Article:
Les Rita Mitsouko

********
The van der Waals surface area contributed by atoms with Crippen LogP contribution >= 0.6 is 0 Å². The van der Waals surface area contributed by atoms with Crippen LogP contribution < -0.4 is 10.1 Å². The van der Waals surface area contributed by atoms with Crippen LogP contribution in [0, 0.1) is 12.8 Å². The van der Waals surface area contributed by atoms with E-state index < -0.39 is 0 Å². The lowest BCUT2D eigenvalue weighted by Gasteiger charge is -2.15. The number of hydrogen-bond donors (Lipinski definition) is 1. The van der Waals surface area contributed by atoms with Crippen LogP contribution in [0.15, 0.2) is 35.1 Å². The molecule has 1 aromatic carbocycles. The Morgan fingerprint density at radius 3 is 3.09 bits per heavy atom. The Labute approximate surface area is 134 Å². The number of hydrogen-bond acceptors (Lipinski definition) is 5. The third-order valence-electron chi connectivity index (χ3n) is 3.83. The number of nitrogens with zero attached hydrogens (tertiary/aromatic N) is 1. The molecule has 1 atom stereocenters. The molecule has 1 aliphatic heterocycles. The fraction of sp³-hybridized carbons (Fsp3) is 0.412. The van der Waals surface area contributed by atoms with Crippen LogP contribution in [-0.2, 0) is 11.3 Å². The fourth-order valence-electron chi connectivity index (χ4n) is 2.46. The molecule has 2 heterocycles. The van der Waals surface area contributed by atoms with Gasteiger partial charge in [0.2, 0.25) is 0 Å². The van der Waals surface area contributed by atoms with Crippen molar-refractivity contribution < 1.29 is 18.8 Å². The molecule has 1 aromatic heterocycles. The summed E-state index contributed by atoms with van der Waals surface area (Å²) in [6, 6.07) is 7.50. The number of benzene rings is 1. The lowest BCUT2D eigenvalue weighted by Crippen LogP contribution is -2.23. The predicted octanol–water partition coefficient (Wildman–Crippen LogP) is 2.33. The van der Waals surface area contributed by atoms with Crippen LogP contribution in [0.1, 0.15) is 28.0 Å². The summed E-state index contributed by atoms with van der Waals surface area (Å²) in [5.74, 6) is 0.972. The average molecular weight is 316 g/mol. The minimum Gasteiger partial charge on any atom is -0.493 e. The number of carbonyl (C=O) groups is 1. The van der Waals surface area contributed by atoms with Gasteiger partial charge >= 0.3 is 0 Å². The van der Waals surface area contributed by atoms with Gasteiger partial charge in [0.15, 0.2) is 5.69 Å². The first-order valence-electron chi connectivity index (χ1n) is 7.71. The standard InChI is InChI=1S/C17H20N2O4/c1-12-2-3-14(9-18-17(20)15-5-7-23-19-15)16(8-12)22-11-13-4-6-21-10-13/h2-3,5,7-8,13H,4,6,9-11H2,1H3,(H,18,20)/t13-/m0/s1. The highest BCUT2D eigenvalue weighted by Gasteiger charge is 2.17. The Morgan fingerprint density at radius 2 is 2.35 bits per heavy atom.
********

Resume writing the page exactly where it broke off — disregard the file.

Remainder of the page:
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There is an arch pun in the title of this Rita Mitsouko release, which sees the French boho-rock duo eschewing standard French pop (or variété) in favor of a broader rock palette. Opening track "L'Ami Ennemi" immediately surprises by its delicacy. In an incongruously sweet vocal turn, Catherine Ringer sneers at an old friend over lilting acoustic guitar laced with harmonica. It is a terrific song, but one that sets a standard the rest of the album doesn't meet. Harmonica also features in "Communiqueur d'Amour," the second song, which is nearly indistinguishable from the first -- and the listener begins to wonder what became of Les Rita Mitsouko's restless innovation. The answer may be that they have lost it: tracks like the jokily named "Berceuse" (Lullaby), with its squall of electric guitar and belligerent chorus, and "Terminal Beauty," where Ringer trades overblown vocals with System of a Down's Serj Tankian, never stray from middle-of-the-road rock. Overall, this is a ragbag of decent and subpar songs with no uniformity of purpose, lacking the urgency and sheer oddity of their best work. There are a couple of highlights: "Rendez-Vous Avec Moi-Même" features tooting flute and punchy lyrics over Fred Chichin's simple pattern of guitar funk, while "Même Si" is a meltingly lovely number. But even these songs cannot rescue the album from the disappointment it provokes. This is a shame, as Ringer's voice is still one of the most wonderful in pop music, but the pizzazz of the duo appears to be missing. The problem seems to be one of locating the Frenchness in rock music at this stage: where early albums like The No Comprendo brought a Gallic cabaret melody to spiky guitar riffs, Variéty cannot marry these two aspects of the Ritas' style.

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